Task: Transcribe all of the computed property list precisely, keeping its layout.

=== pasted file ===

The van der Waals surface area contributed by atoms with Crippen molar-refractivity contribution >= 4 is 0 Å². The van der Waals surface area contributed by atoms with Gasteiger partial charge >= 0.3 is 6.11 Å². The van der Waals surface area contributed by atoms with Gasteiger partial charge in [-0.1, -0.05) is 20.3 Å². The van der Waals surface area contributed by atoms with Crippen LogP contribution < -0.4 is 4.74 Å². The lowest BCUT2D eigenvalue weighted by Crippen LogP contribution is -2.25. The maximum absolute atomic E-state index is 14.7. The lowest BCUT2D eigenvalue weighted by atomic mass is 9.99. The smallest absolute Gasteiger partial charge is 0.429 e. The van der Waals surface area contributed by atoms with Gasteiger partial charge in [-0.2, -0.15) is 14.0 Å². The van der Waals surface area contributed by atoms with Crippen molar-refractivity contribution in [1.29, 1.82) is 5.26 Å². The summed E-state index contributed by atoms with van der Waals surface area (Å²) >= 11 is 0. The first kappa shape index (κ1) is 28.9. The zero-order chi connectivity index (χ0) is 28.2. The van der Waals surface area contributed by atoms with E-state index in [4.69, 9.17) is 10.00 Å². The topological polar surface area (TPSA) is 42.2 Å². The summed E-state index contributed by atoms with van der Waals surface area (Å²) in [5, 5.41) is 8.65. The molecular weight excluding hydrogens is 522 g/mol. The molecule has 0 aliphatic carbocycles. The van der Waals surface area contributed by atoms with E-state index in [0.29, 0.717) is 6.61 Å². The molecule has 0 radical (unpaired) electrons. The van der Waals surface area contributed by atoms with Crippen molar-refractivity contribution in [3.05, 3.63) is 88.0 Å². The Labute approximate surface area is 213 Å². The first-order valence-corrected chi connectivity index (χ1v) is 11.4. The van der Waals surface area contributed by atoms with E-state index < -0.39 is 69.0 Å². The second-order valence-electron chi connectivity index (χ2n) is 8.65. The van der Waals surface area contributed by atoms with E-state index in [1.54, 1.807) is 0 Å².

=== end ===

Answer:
The van der Waals surface area contributed by atoms with Crippen molar-refractivity contribution >= 4 is 0 Å². The van der Waals surface area contributed by atoms with Gasteiger partial charge >= 0.3 is 6.11 Å². The van der Waals surface area contributed by atoms with Gasteiger partial charge in [-0.1, -0.05) is 20.3 Å². The van der Waals surface area contributed by atoms with Crippen LogP contribution < -0.4 is 4.74 Å². The lowest BCUT2D eigenvalue weighted by Crippen LogP contribution is -2.25. The maximum absolute atomic E-state index is 14.7. The lowest BCUT2D eigenvalue weighted by atomic mass is 9.99. The smallest absolute Gasteiger partial charge is 0.429 e. The van der Waals surface area contributed by atoms with Gasteiger partial charge in [-0.2, -0.15) is 14.0 Å². The van der Waals surface area contributed by atoms with Crippen molar-refractivity contribution in [1.29, 1.82) is 5.26 Å². The summed E-state index contributed by atoms with van der Waals surface area (Å²) >= 11 is 0. The first kappa shape index (κ1) is 28.9. The zero-order chi connectivity index (χ0) is 28.2. The van der Waals surface area contributed by atoms with E-state index in [4.69, 9.17) is 10.00 Å². The topological polar surface area (TPSA) is 42.2 Å². The summed E-state index contributed by atoms with van der Waals surface area (Å²) in [5, 5.41) is 8.65. The molecular weight excluding hydrogens is 522 g/mol. The molecule has 0 aliphatic carbocycles. The van der Waals surface area contributed by atoms with E-state index in [0.29, 0.717) is 6.61 Å². The molecule has 0 radical (unpaired) electrons. The van der Waals surface area contributed by atoms with Crippen molar-refractivity contribution in [3.05, 3.63) is 88.0 Å². The Labute approximate surface area is 213 Å². The first-order valence-corrected chi connectivity index (χ1v) is 11.4. The van der Waals surface area contributed by atoms with E-state index < -0.39 is 69.0 Å². The second-order valence-electron chi connectivity index (χ2n) is 8.65. The van der Waals surface area contributed by atoms with E-state index in [1.54, 1.807) is 0 Å².